Taiwan's Chinese Professional Baseball League (CPBL) started its season April 11 – about a month behind schedule. Stadiums are not open to the public, but the league's unusual dominance of the active sports world has left it receiving an unprecedented amount of international attention. It has started streaming its games in English, and one rights holder claims to have drawn five million viewers to those new broadcasts.

According to NBC News, CPBL players are living together in dorm-style housing and are not allowed to travel anywhere except for ballparks.

An even higher level of baseball is about to get underway in South Korea, with the Korean Baseball Organization (KBO) planning to start regular season play May 5. Some of the best players in the KBO end up plying their trade in Canada and the U.S., including Hyun-jin Ryu, who was recently acquired by the Toronto Blue Jays to be their top starting pitcher.

In addition to not having fans present to cheer them on, players in the Korean league will also have to abide by unique restrictions aimed at avoiding any chance of spreading COVID-19, reportedly including bans on spitting and high-fives. Additionally, umpires have been ordered to wear masks and gloves.

South Korea's top soccer league, the K-League, will start its own season three days later. Restrictions there include bans on handshakes and even on talking to other players on the field.

Horse racing has continued through the pandemic at a small number of tracks in Florida and Arkansas, and some American auto raceways are moving toward reopening.


In North America and western Europe, though, it's still far from clear when major team sports play may resume.

The National Hockey League's most optimistic plan calls for players to resume training in mid-May and the regular season to pick back up in July, leading to playoffs in August and the Stanley Cup being awarded in September, a source told The Associated Press on Wednesday. In this scenario, four NHL arenas would likely be used as centralized hubs for all games.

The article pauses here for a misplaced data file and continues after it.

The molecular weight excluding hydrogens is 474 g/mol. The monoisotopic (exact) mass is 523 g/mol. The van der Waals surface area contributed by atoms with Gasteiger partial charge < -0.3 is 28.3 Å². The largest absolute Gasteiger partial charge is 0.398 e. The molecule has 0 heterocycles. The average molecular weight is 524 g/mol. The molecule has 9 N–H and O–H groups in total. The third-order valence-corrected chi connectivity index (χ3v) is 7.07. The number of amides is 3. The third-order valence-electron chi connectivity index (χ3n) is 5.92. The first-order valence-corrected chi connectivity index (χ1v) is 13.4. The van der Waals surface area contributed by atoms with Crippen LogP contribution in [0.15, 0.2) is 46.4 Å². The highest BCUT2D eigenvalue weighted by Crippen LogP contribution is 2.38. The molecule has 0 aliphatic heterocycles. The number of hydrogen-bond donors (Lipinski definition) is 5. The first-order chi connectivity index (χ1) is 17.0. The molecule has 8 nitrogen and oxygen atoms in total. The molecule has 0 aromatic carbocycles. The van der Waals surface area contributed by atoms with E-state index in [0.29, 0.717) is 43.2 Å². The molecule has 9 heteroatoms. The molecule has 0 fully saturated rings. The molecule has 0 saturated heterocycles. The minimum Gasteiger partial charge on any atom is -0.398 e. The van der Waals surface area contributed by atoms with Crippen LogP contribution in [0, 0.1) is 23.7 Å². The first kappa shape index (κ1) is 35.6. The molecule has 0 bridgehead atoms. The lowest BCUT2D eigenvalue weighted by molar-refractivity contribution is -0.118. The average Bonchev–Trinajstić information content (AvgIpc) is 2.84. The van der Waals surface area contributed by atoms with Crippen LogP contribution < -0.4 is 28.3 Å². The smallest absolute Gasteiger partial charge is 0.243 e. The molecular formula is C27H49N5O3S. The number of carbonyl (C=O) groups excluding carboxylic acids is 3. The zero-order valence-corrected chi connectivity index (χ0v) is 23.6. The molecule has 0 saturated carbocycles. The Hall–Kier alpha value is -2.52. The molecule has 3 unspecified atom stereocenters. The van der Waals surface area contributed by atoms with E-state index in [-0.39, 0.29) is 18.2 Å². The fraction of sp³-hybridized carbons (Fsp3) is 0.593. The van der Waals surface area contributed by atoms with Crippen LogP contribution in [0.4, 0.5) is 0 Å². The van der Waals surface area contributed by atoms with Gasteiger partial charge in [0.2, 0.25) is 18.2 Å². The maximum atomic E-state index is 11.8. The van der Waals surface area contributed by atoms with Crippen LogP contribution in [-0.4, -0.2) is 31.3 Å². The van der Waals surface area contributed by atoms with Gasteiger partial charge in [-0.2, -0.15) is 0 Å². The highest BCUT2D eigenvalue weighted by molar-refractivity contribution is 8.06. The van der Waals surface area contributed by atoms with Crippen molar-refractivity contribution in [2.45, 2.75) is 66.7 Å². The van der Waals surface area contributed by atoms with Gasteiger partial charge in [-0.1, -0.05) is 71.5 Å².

Soccer players are starting to return to training grounds in Europe, although nothing has been said definitively about when play might resume. Some leagues have decided to call off their seasons altogether, while England's Premier League is currently targeting a June return and Germany's Bundesliga wants the government to give it the greenlight to be back in action as soon as May 16.

Major League Baseball is not expected to begin its season until mid-May at the absolute earliest, possibly with all games being held in Florida, Arizona and/or Texas. The NBA may reopen its practice facilities as early as May 8, if local governments allow them to, but has not said when its season might resume.

As is the case in Taiwan and South Korea, it is expected that all games in these leagues will take place without fans in attendance for an indefinite period of time.

Like many businesses, sports leagues are struggling with major revenue losses during the pandemic. The lack of revenue from ticket sales and other income streams has led some teams to issue large numbers of layoffs or wage reductions.

B.C. Premier John Horgan noted at a press conference on Wednesday that the pausing of pro sports has created "negative economic consequences" for companies outside the sports industry as well.

"It's not just the gate receipts … and who has a hot dog and a beer and all of that, it's all of the other economic spin-off," he said.

The Canadian Football League is asking the federal government for up to $150 million in assistance, and Prime Minister Justin Trudeau has said that discussions are ongoing. Soccer's Canadian Premier League is also seeking government help.

With files from The Associated Press and AFP